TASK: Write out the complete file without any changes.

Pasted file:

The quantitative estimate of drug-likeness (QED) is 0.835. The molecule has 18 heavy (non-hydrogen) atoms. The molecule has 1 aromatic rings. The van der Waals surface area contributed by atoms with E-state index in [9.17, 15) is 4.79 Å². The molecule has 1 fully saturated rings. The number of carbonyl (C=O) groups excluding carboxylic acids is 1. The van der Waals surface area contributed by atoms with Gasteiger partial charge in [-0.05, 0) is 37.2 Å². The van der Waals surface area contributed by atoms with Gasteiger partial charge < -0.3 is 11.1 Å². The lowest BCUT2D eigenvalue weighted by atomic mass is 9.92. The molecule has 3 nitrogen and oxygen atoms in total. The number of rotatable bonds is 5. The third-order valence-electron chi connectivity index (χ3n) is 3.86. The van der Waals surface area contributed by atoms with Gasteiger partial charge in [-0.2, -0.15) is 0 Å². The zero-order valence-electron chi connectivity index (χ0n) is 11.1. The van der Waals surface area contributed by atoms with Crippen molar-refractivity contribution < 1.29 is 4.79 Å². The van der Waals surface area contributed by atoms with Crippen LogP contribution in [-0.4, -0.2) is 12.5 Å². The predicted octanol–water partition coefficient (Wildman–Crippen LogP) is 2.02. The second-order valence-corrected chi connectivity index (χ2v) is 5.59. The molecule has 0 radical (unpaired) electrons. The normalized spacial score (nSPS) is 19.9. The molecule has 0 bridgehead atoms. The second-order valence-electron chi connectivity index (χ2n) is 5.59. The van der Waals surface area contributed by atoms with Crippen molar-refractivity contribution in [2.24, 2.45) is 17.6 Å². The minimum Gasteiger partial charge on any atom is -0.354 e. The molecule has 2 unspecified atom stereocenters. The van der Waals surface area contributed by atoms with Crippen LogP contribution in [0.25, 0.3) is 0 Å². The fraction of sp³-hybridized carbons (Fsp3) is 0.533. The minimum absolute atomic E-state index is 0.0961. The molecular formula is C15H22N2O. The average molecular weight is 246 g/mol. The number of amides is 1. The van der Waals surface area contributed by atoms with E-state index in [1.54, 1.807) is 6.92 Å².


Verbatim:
The quantitative estimate of drug-likeness (QED) is 0.835. The molecule has 18 heavy (non-hydrogen) atoms. The molecule has 1 aromatic rings. The van der Waals surface area contributed by atoms with E-state index in [9.17, 15) is 4.79 Å². The molecule has 1 fully saturated rings. The number of carbonyl (C=O) groups excluding carboxylic acids is 1. The van der Waals surface area contributed by atoms with Gasteiger partial charge in [-0.05, 0) is 37.2 Å². The van der Waals surface area contributed by atoms with Gasteiger partial charge < -0.3 is 11.1 Å². The lowest BCUT2D eigenvalue weighted by atomic mass is 9.92. The molecule has 3 nitrogen and oxygen atoms in total. The number of rotatable bonds is 5. The third-order valence-electron chi connectivity index (χ3n) is 3.86. The van der Waals surface area contributed by atoms with Gasteiger partial charge in [-0.2, -0.15) is 0 Å². The zero-order valence-electron chi connectivity index (χ0n) is 11.1. The van der Waals surface area contributed by atoms with Crippen molar-refractivity contribution < 1.29 is 4.79 Å². The van der Waals surface area contributed by atoms with Crippen LogP contribution in [-0.4, -0.2) is 12.5 Å². The predicted octanol–water partition coefficient (Wildman–Crippen LogP) is 2.02. The second-order valence-corrected chi connectivity index (χ2v) is 5.59. The molecule has 0 radical (unpaired) electrons. The normalized spacial score (nSPS) is 19.9. The molecule has 0 bridgehead atoms. The second-order valence-electron chi connectivity index (χ2n) is 5.59. The van der Waals surface area contributed by atoms with Crippen molar-refractivity contribution in [2.24, 2.45) is 17.6 Å². The minimum Gasteiger partial charge on any atom is -0.354 e. The molecule has 2 unspecified atom stereocenters. The van der Waals surface area contributed by atoms with Crippen LogP contribution in [0.25, 0.3) is 0 Å². The fraction of sp³-hybridized carbons (Fsp3) is 0.533. The minimum absolute atomic E-state index is 0.0961. The molecular formula is C15H22N2O. The average molecular weight is 246 g/mol. The number of amides is 1. The van der Waals surface area contributed by atoms with E-state index in [1.54, 1.807) is 6.92 Å².